Huntsmans may be the gentle giants of Australia’s spider world, but they definitely have a somewhat alarming mien. With their round furry bodies and long, gangly, sideways-jointed legs, just one of these hand-sized beasties can deliver an impressive startle.
Now imagine the surprise of Bush Heritage Australia ecologist Angela Sanders when she opened a possum habitat box to find not one, but dozens of huntsmans (yes, that is the plural), all packed in and scuttling around like leggy sardines.
Where someone else might shriek, Sanders and her team welcomed the sight – because it means that the ecosystems they have been working to restore are now healthy enough to support stronger species diversity.
The Monjebup Nature Reserve in Western Australia is a conservation effort to restore the natural ecology of land that has suffered decades of clearing.
As part of that effort, trees have been planted to provide habitats for the native animals, and there is now enough vegetation to provide food for animals such as the western pygmy possum (Cercartetus concinnus) and huntsman spiders (genus Delena).
However, the trees aren’t quite mature enough for the hollows that the pygmy possums use as habitat, so Bush Heritage Australia staff have set up a whole bunch of habitat boxes for the little creatures.
But huntsman spiders live in the trees too – under thick, loose bark, and in fallen logs. The trees aren’t mature enough for those habitats, either – so, clearly, the huntsmans just moved into what was available: the possum boxes.
“They’re a species of huntsman that live together, normally under the bark of trees,” Sanders wrote in a blog post. “In the restored area tree bark is in short supply at present and they’ve found the wooden boxes suitable.”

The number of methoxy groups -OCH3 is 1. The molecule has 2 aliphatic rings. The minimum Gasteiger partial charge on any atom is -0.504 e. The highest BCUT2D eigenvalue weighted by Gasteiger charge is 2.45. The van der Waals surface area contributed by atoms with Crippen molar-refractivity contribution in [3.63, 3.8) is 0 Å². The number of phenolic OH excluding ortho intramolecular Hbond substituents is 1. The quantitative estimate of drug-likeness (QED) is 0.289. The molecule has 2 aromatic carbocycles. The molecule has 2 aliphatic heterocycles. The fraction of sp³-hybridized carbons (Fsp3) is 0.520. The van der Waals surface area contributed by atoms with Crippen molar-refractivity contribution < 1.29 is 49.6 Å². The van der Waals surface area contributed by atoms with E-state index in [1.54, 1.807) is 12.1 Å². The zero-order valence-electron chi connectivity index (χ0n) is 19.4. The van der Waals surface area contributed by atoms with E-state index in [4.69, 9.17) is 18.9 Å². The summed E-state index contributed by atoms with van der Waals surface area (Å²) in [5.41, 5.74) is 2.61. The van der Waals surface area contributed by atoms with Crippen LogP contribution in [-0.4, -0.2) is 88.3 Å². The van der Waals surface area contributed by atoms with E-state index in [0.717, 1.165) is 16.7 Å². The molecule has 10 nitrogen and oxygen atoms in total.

That many spiders cohabiting in one spot might look strange, and it sort of is. Most spiders are solitary, with the juveniles leaving the nest and going their own way after growing big enough to fend for themselves.
But some spiders are more social, living together in family groups, sometimes spinning colossal webs. Huntsmans won’t do the latter part – as the name suggests, they are hunting and foraging spiders, and they don’t build webs – but cohabiting does confer other benefits aside from communal web-spinning.
A recent study found, for instance, that spiders that spend longer with their young before they leave the nest produce stronger, more robust offspring.
“The spiders in the possum boxes are all the one species, the different sizes and colours are from there being specimens from several different ages,” arachnologist Julianne Waldock of the Western Australian Museum told ScienceAlert.
“Why are there so many gathered in one place? Two species of Delena have been studied by Dr Linda Rayor’s lab at Cornell University, D. lapidicola (Western Australia) and D. cancerides (from Eastern Australia).
“Both these species show extreme tolerance of kin and non-kin which is unusual for spiders. The research indicates that this tolerance relates to availability of retreats and that extreme tolerance leads to the ability to share this scarce resource. The larger members of a group will even share food with smaller members.”
So, where available habitats are scarce – which they currently are at Monjebup – the spiders are working together to share resources and give everyone a chance at growing big and strong. It’s a glorious spider cuddle puddle.
And don’t worry about the pygmy possums – Bush Heritage Australia assured ScienceAlert that there are more than enough habitat boxes for everyone.